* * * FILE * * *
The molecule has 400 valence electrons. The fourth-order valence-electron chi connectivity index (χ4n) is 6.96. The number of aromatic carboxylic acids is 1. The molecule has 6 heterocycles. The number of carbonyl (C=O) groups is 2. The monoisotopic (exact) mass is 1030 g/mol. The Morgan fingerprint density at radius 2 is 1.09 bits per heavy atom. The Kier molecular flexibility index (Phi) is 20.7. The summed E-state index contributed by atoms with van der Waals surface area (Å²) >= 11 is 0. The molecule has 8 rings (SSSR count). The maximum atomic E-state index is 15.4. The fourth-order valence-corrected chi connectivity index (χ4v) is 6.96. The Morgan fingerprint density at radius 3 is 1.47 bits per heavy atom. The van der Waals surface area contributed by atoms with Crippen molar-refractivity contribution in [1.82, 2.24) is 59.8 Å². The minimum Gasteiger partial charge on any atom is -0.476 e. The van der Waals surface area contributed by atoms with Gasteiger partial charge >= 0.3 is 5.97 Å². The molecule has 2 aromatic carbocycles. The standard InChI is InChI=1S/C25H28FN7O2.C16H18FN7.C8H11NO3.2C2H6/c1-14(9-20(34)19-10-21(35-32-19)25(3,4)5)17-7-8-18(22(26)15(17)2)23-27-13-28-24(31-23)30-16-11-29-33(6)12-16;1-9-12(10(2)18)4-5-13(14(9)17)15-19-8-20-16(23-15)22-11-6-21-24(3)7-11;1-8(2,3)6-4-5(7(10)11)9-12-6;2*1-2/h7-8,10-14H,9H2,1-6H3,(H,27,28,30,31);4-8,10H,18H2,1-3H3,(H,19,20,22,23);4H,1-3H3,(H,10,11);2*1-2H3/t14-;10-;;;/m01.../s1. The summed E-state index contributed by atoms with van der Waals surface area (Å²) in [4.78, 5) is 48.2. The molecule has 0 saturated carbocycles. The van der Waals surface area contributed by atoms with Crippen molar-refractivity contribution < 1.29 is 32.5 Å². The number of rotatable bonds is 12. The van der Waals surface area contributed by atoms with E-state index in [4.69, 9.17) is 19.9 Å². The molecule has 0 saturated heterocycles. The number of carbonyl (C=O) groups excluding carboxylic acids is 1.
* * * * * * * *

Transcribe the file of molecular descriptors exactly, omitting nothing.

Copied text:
The molecule has 400 valence electrons. The fourth-order valence-electron chi connectivity index (χ4n) is 6.96. The number of aromatic carboxylic acids is 1. The molecule has 6 heterocycles. The number of carbonyl (C=O) groups is 2. The monoisotopic (exact) mass is 1030 g/mol. The Morgan fingerprint density at radius 2 is 1.09 bits per heavy atom. The Kier molecular flexibility index (Phi) is 20.7. The summed E-state index contributed by atoms with van der Waals surface area (Å²) >= 11 is 0. The molecule has 8 rings (SSSR count). The maximum atomic E-state index is 15.4. The fourth-order valence-corrected chi connectivity index (χ4v) is 6.96. The Morgan fingerprint density at radius 3 is 1.47 bits per heavy atom. The van der Waals surface area contributed by atoms with Crippen molar-refractivity contribution in [1.82, 2.24) is 59.8 Å². The minimum Gasteiger partial charge on any atom is -0.476 e. The van der Waals surface area contributed by atoms with Gasteiger partial charge >= 0.3 is 5.97 Å². The molecule has 2 aromatic carbocycles. The standard InChI is InChI=1S/C25H28FN7O2.C16H18FN7.C8H11NO3.2C2H6/c1-14(9-20(34)19-10-21(35-32-19)25(3,4)5)17-7-8-18(22(26)15(17)2)23-27-13-28-24(31-23)30-16-11-29-33(6)12-16;1-9-12(10(2)18)4-5-13(14(9)17)15-19-8-20-16(23-15)22-11-6-21-24(3)7-11;1-8(2,3)6-4-5(7(10)11)9-12-6;2*1-2/h7-8,10-14H,9H2,1-6H3,(H,27,28,30,31);4-8,10H,18H2,1-3H3,(H,19,20,22,23);4H,1-3H3,(H,10,11);2*1-2H3/t14-;10-;;;/m01.../s1. The summed E-state index contributed by atoms with van der Waals surface area (Å²) in [4.78, 5) is 48.2. The molecule has 0 saturated carbocycles. The van der Waals surface area contributed by atoms with Crippen molar-refractivity contribution < 1.29 is 32.5 Å². The number of rotatable bonds is 12. The van der Waals surface area contributed by atoms with E-state index in [4.69, 9.17) is 19.9 Å². The molecule has 0 saturated heterocycles. The number of carbonyl (C=O) groups excluding carboxylic acids is 1.